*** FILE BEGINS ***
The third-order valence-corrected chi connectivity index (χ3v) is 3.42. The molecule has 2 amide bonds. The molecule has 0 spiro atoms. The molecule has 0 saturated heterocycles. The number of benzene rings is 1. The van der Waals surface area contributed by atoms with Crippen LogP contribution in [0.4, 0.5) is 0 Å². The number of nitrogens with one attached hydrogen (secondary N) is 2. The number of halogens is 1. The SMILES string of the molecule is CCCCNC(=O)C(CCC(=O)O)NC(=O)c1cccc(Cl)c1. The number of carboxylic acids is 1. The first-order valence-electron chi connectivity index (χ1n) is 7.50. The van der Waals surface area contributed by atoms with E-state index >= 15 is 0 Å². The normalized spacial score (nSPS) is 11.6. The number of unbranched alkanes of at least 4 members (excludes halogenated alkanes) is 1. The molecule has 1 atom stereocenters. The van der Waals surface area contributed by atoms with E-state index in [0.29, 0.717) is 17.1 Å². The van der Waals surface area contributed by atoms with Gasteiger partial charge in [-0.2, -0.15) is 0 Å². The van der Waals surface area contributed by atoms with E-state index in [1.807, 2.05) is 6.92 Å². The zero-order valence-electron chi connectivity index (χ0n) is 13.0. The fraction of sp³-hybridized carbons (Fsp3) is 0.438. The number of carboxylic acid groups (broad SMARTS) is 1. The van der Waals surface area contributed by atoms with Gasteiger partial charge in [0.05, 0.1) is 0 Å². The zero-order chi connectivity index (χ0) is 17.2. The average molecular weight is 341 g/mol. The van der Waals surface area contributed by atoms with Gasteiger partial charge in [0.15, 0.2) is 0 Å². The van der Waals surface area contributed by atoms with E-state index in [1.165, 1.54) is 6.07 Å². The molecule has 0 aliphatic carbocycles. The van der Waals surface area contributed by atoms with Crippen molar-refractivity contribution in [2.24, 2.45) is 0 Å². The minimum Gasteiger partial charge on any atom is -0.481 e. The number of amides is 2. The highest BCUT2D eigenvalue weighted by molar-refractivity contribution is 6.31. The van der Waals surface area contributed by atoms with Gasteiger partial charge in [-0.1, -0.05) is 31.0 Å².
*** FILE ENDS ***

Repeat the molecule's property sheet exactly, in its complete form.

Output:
The third-order valence-corrected chi connectivity index (χ3v) is 3.42. The molecule has 2 amide bonds. The molecule has 0 spiro atoms. The molecule has 0 saturated heterocycles. The number of benzene rings is 1. The van der Waals surface area contributed by atoms with Crippen LogP contribution in [0.4, 0.5) is 0 Å². The number of nitrogens with one attached hydrogen (secondary N) is 2. The number of halogens is 1. The SMILES string of the molecule is CCCCNC(=O)C(CCC(=O)O)NC(=O)c1cccc(Cl)c1. The number of carboxylic acids is 1. The first-order valence-electron chi connectivity index (χ1n) is 7.50. The van der Waals surface area contributed by atoms with E-state index >= 15 is 0 Å². The normalized spacial score (nSPS) is 11.6. The number of unbranched alkanes of at least 4 members (excludes halogenated alkanes) is 1. The molecule has 1 atom stereocenters. The van der Waals surface area contributed by atoms with E-state index in [0.29, 0.717) is 17.1 Å². The van der Waals surface area contributed by atoms with Gasteiger partial charge in [-0.2, -0.15) is 0 Å². The van der Waals surface area contributed by atoms with E-state index in [1.807, 2.05) is 6.92 Å². The zero-order valence-electron chi connectivity index (χ0n) is 13.0. The fraction of sp³-hybridized carbons (Fsp3) is 0.438. The number of carboxylic acid groups (broad SMARTS) is 1. The van der Waals surface area contributed by atoms with Gasteiger partial charge in [0.05, 0.1) is 0 Å². The zero-order chi connectivity index (χ0) is 17.2. The average molecular weight is 341 g/mol. The van der Waals surface area contributed by atoms with Gasteiger partial charge in [0.15, 0.2) is 0 Å². The van der Waals surface area contributed by atoms with E-state index in [1.165, 1.54) is 6.07 Å². The molecule has 0 aliphatic carbocycles. The van der Waals surface area contributed by atoms with Crippen molar-refractivity contribution in [2.24, 2.45) is 0 Å². The minimum Gasteiger partial charge on any atom is -0.481 e. The number of amides is 2. The highest BCUT2D eigenvalue weighted by molar-refractivity contribution is 6.31. The van der Waals surface area contributed by atoms with Gasteiger partial charge in [-0.1, -0.05) is 31.0 Å².